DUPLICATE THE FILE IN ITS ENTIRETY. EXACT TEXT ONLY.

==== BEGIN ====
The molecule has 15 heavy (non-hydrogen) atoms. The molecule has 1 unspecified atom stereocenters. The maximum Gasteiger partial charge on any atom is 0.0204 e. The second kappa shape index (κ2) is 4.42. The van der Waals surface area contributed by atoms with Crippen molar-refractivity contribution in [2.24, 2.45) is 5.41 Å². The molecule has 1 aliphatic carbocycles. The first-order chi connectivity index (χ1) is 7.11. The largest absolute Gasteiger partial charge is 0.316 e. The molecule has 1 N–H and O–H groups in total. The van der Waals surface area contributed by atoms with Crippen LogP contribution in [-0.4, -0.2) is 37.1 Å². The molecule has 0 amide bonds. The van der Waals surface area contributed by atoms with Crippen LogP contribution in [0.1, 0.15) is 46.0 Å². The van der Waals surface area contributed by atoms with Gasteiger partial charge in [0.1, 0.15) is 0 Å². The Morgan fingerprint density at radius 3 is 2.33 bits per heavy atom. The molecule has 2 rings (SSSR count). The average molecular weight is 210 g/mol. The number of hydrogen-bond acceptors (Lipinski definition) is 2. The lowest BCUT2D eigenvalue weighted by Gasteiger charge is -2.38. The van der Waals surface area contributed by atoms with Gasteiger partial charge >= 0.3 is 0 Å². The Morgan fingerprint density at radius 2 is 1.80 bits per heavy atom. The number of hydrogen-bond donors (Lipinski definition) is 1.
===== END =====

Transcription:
The molecule has 15 heavy (non-hydrogen) atoms. The molecule has 1 unspecified atom stereocenters. The maximum Gasteiger partial charge on any atom is 0.0204 e. The second kappa shape index (κ2) is 4.42. The van der Waals surface area contributed by atoms with Crippen molar-refractivity contribution in [2.24, 2.45) is 5.41 Å². The molecule has 1 aliphatic carbocycles. The first-order chi connectivity index (χ1) is 7.11. The largest absolute Gasteiger partial charge is 0.316 e. The molecule has 1 N–H and O–H groups in total. The van der Waals surface area contributed by atoms with Crippen LogP contribution in [-0.4, -0.2) is 37.1 Å². The molecule has 0 amide bonds. The van der Waals surface area contributed by atoms with Crippen LogP contribution in [0.1, 0.15) is 46.0 Å². The van der Waals surface area contributed by atoms with Gasteiger partial charge in [0.1, 0.15) is 0 Å². The Morgan fingerprint density at radius 3 is 2.33 bits per heavy atom. The molecule has 2 rings (SSSR count). The average molecular weight is 210 g/mol. The number of hydrogen-bond acceptors (Lipinski definition) is 2. The lowest BCUT2D eigenvalue weighted by Gasteiger charge is -2.38. The van der Waals surface area contributed by atoms with Gasteiger partial charge >= 0.3 is 0 Å². The Morgan fingerprint density at radius 2 is 1.80 bits per heavy atom. The number of hydrogen-bond donors (Lipinski definition) is 1.